Did I destroy that gasoline engine by filling the tank with diesel?
I've been feeling guilty ever since a trip to Italy in 1988. In Sicily, I was buying a candy bar while my travel partner was putting gas in the rental car. When I returned, he said "Boy, I'm not sure what that was, but it sure was cheap, and everybody was using it." The pump was labeled "Gasolio," which I later figured out was No. 2 diesel fuel! Well, that poor little Ford Escort huffed and smoked its way across Sicily, slowing down uphill and just spewing smoke on the down side or on flat ground. We stopped to dilute it with regular gas every quarter tank or so, and eventually it got better. We returned the car to Rome a week and a half later, the rear covered with a thick oil film but seemingly running OK. Tell me, did we do any permanent damage? -- Yours in guilt, Alan
RAY: Did the statute of limitations expire on this yet, Alan? Because I think Interpol is still offering 1,500 lira for your capture (that's a buck and a quarter, Alan).
TOM: I'm actually surprised it ran at all. The ignition point of diesel fuel is much higher than that of gasoline. So if you had a full tank of diesel fuel, it really shouldn't have run at all.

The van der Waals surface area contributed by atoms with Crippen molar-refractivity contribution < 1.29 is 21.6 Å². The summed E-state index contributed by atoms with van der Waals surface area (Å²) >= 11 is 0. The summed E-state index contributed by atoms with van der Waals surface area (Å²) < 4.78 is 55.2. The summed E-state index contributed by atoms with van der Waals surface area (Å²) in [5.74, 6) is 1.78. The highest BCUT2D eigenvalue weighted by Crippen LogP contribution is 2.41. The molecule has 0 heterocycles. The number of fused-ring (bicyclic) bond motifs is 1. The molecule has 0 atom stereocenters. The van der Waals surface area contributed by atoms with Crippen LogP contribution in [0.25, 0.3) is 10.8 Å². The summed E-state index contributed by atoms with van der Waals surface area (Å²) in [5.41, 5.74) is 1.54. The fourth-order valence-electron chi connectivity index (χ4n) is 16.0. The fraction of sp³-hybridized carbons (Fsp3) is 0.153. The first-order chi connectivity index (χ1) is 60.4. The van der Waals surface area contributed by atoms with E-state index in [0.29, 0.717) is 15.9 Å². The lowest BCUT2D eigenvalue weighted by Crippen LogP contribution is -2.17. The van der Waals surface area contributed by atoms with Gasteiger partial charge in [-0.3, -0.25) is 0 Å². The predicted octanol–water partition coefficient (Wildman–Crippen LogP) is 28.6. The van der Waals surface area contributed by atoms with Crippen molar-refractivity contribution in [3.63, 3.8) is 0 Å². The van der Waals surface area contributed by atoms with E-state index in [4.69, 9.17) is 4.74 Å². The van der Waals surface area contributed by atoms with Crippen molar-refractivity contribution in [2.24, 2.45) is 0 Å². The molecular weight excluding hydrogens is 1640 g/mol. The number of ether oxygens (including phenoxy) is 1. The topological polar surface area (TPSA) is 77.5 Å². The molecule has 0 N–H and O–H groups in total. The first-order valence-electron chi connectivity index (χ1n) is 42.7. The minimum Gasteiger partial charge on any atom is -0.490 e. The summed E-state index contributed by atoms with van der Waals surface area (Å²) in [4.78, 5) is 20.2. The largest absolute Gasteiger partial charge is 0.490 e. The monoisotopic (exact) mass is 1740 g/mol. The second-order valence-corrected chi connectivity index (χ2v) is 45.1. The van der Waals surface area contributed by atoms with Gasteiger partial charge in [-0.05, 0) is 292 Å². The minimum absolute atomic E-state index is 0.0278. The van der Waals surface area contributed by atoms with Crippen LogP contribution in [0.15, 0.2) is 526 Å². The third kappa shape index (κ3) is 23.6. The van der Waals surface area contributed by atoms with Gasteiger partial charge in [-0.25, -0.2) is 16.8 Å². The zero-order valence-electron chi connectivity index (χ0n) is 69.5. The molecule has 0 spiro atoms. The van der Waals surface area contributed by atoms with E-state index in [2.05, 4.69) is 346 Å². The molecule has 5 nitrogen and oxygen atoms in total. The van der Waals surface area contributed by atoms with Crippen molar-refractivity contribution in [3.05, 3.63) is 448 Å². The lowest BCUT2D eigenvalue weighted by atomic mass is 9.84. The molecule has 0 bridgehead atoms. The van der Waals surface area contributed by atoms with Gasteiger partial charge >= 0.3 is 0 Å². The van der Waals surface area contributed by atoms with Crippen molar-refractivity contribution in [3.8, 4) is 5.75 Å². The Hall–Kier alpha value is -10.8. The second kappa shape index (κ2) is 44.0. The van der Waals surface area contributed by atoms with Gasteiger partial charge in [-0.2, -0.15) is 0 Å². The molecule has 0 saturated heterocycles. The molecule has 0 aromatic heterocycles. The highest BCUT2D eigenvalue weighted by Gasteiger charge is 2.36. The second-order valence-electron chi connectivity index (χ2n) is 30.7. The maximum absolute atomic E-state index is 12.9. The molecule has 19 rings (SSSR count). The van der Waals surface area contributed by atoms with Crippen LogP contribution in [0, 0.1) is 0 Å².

RAY: My guess is that you just topped it off with the diesel and had a good amount of regular gas already in the tank. That plus a high ambient temperature allowed it to run as far as it did.
TOM: But I don't think any permanent damage was done. The '88 Escort in Europe was probably carbureted, so you wouldn't have gummed up the injectors. It probably didn't have a catalytic converter, either, which also would have been ruined by the diesel fuel.
RAY: It's possible to gum up the carburetor, but it sounds like you eventually got it running well, so I think you narrowly escaped without doing any permanent damage, Alan.
TOM: I think you can completely erase this guilt-ridden experience from your mind, Alan. I think we can say with complete confidence that this Escort lived a full and useful rental car life (i.e., about six months).